|Place of birth||Newtownsands, Co Kerry, Ireland|
|Address||Police station, Mitcham, South Australia|
|Age at embarkation||21|
|Next of kin||Mother, Mrs Margaret Cronin, Knockanure, Newtownsands, County Kerry, Ireland|
|Previous military service||Nil|
|Place of enlistment||Keswick, South Australia|
|Rank on enlistment||Private|
|Unit name||Australian Stationary Hospital 1, Reinforcement 8|
|AWM Embarkation Roll number||26/70/2|
|Embarkation details||Unit embarked from Adelaide, South Australia, on board HMAT RMS Morea on
|Miscellaneous details (Nominal Roll)||Name does not appear on Nominal Roll|
|Age at death from cemetery records||24|
|Place of burial||No known grave|
|Commemoration details||Australian National Memorial, Villers-Bretonneux, France
Villers-Bretonneux is a village about 15 km east of Amiens. The Memorial stands on the high ground ('Hill 104') behind the Villers-Bretonneux Military Cemetery, Fouilloy, which is about 2 km north of Villers-Bretonneux on the east side of the road to Fouilloy.
The Australian National Memorial, Villers-Bretonneux is approached through the Military Cemetery, at the end of which is an open grass lawn which leads into a three-sided court. The two pavilions on the left and right are linked by the north and south walls to the back (east) wall, from which rises the focal point of the Memorial, a 105 foot tall tower, of fine ashlar. A staircase leads to an observation platform, 64 feet above the ground, from which further staircases lead to an observation room. This room contains a circular stone tablet with bronze pointers indicating the Somme villages whose names have become synonymous with battles of the Great War; other battle fields in France and Belgium in which Australians fought; and far beyond, Gallipoli and Canberra.
On the three walls, which are faced with Portland stone, are the names of 10,885 Australians who were killed in France and who have no known grave. The 'blocking course' above them bears the names of the Australian Battle Honours.
After the war an appeal in Australia raised £22,700, of which £12,500 came from Victorian school children, with the request that the majority of the funds be used to build a new school in Villers-Bretonneux. The boys' school opened in May 1927, and contains an inscription stating that the school was the gift of Victorian schoolchildren, twelve hundred of whose fathers are buried in the Villers-Bretonneux cemetery, with the names of many more recorded on the Memorial. Villers-Bretonneux is now twinned with Robinvale, Victoria, which has in its main square a memorial to the links between the two towns.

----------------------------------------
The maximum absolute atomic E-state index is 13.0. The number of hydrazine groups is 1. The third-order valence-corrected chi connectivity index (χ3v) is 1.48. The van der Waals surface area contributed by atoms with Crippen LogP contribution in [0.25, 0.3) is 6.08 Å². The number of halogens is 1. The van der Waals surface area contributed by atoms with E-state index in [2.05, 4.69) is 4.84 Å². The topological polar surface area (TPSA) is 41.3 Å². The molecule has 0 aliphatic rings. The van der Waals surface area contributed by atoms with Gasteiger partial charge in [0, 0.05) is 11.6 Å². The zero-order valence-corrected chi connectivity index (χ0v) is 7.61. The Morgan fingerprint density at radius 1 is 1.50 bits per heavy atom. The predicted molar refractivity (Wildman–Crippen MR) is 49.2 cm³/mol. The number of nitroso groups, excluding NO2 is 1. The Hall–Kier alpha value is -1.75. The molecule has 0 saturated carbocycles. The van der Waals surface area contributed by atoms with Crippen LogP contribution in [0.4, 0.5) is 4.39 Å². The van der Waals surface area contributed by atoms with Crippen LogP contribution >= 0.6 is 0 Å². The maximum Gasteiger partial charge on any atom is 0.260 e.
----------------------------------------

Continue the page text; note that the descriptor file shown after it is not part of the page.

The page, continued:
|Panel number, Roll of Honour,|
Australian War Memorial
|Miscellaneous information from|
|Parents: Thomas and Margaret CRONIN, Knockanure, Newtownsandes, Limerick, Ireland|
War service: Egypt, Gallipoli, Western Front
Embarked Adelaide, 26 August 1915.
Attached to 1st Australian Stationary Hospital, Mudros, for duty, 28 October 1915; transferred to Lowlands Casualty Clearing Station, 13 December 1915; transferred to South Pier for Hospital Ship, 17 December 1915; disembarked Alexandria, Egypt, 29 December 1915.
Admitted to 1st Australian Stationary Hospital, Ismailia, 18 July 1916 (sick); discharged to duty, 24 July 1916.
Marched in to Royal Army Medical Corps, Mustapha, 24 August 1916; proceeded from Alexandria to join the British Expeditionary Force, 14 September 1916; marched in to Weymouth Command Depot, England, 28 September 1916; marched in to Convalescent Hospital, Dartford, 28 September 1916; marched in to Hurdcott Command Depot, and classified 'Class A', 28 October 1916; transferred to Convalescent Hospital, Dartford, 27 November 1917; transferred to 10th Bn Details, 24 February 1917; proceeded overseas to France, 25 February 1917; marched in to 1st Australian Division Base Depot, Etaples, France, 26 February 1917; marched out to unit, 2 March 1917; taken on strength of 10th Bn, 4 March 1917.
Killed in action, France, 7 May 1917.Medals: 1914-15 Star, British War Medal, Victory Medal
|Sources||NAA: B2455, CRONIN Thomas Edmond|